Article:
removed from the Register of Electors and these non-voters would then no
longer be allowed to vote at subsequent elections, and are disqualified from
being an election candidate in the future. In light of these consequences,
how can we be sure that the rules do not threaten those who are fearful of
being in public amongst other voters in a pandemic situation? People should
not be coerced to sacrifice their health for elections that the government so
impetuously decided to organize. Voting is a basic human right and every vote
can tip the balance in favor of any political party that will determine
Singapore’s future. It is blatant disenfranchisement, should any Singaporean
choose to prioritize his or her health over exercising this basic human
right.Looking at the results, Singapore’s ruling People’s Action Party (PAP)
won a supermajority in Parliament with 61.24% of vote share (CNA) but the
real victory lies with the opposition Workers’ Party (WP) that has made
significant inroads by claiming its second Group Representation Constituency
(GRC) in the polls held amidst Covid-19.Political observers have opined that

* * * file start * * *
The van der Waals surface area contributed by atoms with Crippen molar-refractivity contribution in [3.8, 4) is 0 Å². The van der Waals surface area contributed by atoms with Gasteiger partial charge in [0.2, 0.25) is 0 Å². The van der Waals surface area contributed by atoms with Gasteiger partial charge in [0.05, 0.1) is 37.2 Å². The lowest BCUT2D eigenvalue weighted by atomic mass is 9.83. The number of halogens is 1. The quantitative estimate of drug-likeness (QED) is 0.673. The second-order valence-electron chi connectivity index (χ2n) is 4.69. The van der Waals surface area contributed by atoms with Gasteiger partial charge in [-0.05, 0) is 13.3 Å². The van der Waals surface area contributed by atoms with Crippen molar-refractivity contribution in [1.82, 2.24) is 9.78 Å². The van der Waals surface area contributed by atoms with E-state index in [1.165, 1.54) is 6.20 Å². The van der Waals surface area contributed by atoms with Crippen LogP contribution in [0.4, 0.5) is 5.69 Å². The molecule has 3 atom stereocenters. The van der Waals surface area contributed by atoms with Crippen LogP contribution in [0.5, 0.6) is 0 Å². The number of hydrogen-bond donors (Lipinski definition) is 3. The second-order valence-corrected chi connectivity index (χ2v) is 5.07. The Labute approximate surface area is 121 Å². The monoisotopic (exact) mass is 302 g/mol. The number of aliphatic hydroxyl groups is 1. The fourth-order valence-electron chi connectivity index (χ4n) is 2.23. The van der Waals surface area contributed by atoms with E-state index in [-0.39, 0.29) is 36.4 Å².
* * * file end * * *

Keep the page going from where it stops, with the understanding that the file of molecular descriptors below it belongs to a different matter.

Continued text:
the vote swing towards opposition parties this time has shown that people
care more about social justice and diverse representation in the government –
beyond the PAP’s manifesto and campaign that was centered around saving jobs
and lives. There are no qualms in that Singaporeans are beginning to realize
the more important issues that determine the bedrock of a true democratic
society such as social inequality and welfare. Especially younger voters, who
are unyielding about having more accountability and transparency in the
government as seen from their adamant voices both online and offline.In
retrospect, having the elections during the coronavirus outbreak denigrates
the fair and due process of normal campaigning which is gainful for
candidates to reach out to voters. Some opposition lawmakers also advised
against conducting elections while pandemic regulations severely limit